Soldier's life, sacrifice honored

Friends and family come together to say farewell to Staff Sgt. William A. Allers III

Baltimore & Region


In a brief, somber funeral yesterday, family and friends gathered to remember Staff Sgt. William A. Allers III, a soldier who grew up in Fallston and was killed in Iraq last month when his Humvee was struck by a roadside bomb.

Family members wept as they watched images chronicling Allers' life flash on a screen above his flag-draped casket as "God Bless the U.S.A." played in Mountain Christian Church in Fallston.

Allers, 28, was a month away from returning from Iraq, where he was serving as a member of the Kentucky National Guard and had taken part in more than two dozen battles with insurgents, according to Guard officials. He was posthumously promoted to staff sergeant.

A family liaison said Allers' wife, who did not attend the service, is pregnant. He also had an 8-year-old son from a previous marriage.

"He was dedicated to what he put his mind to," said the Rev. Scott Schlotfelt, the only person who spoke at the ceremony. "And, on his last day on this earth, he was dedicated to serving his country."

Allers was remembered as a rambunctious child who was "always getting into something," recalled Joe Gibbons, a close friend of Allers' father, after the service. He enjoyed climbing trees, fishing and playing with the neighborhood children, Gibbons said.

Those in attendance chuckled as Schlotfelt told how Allers and two friends used to ride their Big Wheels off 4-foot jumps -- earning them the nickname "The Dukes of Hazzard" -- and how he once came inside after playing in what he thought was mud. It turned out to be compost.

Allers had always had an interest in the Army and enlisted before graduating from Fallston High School in 1995.

"He was doing what he thought was right. He gave his life for what he believed in," said Dan Wagner, 29, who grew up next door to Allers.

Allers spent eight years on active duty as a cavalry scout and settled in Kentucky after his discharge in 2003, joining the National Guard and taking a job at an office-supply business. His first marriage ended in divorce, and he remarried last year.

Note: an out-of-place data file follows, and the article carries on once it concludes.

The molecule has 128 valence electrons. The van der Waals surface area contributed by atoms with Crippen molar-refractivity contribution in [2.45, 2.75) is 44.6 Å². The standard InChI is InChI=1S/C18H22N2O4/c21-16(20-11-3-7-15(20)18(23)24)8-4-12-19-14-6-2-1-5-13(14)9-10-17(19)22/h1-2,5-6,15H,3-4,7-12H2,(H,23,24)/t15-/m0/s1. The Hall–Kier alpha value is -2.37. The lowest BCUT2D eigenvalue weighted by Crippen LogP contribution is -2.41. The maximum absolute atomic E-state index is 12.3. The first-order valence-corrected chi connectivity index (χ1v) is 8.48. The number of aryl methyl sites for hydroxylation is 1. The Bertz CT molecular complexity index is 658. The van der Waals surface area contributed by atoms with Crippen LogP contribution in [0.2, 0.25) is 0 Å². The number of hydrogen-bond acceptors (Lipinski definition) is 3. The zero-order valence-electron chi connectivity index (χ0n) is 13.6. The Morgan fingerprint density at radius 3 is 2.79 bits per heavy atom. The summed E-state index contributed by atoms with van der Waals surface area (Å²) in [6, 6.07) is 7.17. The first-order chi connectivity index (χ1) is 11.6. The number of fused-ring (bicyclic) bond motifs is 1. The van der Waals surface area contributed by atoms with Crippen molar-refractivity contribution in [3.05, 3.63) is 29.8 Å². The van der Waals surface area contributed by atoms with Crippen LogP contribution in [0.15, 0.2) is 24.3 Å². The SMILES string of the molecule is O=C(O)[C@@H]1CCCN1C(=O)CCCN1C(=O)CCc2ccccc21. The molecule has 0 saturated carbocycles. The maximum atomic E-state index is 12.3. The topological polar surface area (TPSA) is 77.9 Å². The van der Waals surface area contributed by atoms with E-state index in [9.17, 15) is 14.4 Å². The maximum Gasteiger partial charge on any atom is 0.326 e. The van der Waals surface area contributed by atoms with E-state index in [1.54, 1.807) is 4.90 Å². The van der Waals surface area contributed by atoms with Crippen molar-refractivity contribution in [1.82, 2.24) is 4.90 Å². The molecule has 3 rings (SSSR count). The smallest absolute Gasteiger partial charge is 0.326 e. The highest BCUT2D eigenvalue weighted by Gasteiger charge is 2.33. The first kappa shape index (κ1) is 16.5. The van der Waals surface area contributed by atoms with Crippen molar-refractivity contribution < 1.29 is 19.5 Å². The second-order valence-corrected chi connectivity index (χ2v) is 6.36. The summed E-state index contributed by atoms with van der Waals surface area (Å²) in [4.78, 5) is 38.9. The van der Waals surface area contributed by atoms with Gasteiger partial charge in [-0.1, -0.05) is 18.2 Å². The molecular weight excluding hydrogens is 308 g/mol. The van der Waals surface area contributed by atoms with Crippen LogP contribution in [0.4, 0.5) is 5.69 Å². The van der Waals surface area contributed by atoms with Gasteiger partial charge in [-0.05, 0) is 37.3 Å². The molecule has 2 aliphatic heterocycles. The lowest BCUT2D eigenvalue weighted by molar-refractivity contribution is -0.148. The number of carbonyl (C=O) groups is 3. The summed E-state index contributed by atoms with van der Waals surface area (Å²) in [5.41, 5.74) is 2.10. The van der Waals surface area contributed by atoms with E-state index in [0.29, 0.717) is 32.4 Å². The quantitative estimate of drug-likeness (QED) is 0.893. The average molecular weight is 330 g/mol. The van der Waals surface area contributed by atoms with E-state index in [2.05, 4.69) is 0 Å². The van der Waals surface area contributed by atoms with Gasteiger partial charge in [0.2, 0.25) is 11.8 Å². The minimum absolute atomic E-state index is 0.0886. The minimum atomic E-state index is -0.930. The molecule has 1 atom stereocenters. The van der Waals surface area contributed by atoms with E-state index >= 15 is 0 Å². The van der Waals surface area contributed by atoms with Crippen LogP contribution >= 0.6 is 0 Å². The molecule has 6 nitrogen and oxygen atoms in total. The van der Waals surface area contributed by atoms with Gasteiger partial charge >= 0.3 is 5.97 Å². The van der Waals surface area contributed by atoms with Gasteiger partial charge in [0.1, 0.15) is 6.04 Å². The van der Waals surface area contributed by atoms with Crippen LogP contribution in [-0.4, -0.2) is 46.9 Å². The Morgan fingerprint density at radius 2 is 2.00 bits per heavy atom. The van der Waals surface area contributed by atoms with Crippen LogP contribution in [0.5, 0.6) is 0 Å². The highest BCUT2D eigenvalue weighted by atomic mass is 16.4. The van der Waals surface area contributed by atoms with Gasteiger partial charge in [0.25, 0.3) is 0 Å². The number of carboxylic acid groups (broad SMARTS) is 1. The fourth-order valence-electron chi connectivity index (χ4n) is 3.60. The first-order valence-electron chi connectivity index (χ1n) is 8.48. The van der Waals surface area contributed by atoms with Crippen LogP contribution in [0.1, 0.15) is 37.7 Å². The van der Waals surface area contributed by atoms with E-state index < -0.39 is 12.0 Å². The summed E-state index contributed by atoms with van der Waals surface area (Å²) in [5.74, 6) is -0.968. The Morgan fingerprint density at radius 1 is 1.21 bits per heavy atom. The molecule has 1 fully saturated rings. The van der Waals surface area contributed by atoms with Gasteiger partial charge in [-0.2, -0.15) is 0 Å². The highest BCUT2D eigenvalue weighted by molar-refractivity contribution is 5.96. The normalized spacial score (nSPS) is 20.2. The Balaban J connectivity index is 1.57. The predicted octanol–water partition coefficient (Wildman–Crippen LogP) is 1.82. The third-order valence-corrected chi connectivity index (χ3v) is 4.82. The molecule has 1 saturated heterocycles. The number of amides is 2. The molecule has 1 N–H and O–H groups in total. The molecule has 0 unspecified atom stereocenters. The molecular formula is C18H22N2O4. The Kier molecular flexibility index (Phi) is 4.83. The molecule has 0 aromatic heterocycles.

On Sept. 20, Allers was on a mission near Al Khalis, about 40 miles north of Baghdad, when his Humvee was struck by a roadside bomb. The driver and the gunner in the vehicle survived and were taken to Germany for treatment.

Schlotfelt told those in attendance that Allers' leadership might have saved the lives of many members of his unit.

"That day, he insisted all of them have on their gear," he said. "In the desert heat, Bill's decision might not have been popular, but he was a leader."

Maj. Gen. Donald C. Storm, adjutant general for Kentucky, who attended the service and spoke to family members in a private ceremony, said that between helping his fellow soldiers and Iraqi civilians, Allers might have helped hundreds or thousands of people while he was deployed. Allers was posthumously awarded the Purple Heart and the Bronze Star.

Storm called Allers an American hero, a first-rate soldier and a consummate professional. "He will be remembered as someone who had the personal courage to stand up and serve a cause bigger than oneself," Storm said.

Allers' father, William A. Allers Jr., said his family is not pro-war but supports the mission in Iraq.

"There's a time for war, and there's a time for peace," he said. "The world needs to get together to stop these people from doing what they're doing. The U.S. isn't going to do it all."

And while he said the Purple Heart is an honor for his son, he said it came with a deadly consequence.

"It's nice, but it's bad when you have to give your life for it," he said.

Allers also was honored in a memorial service in western Kentucky last week, and will be buried today at Arlington National Cemetery with full military honors.

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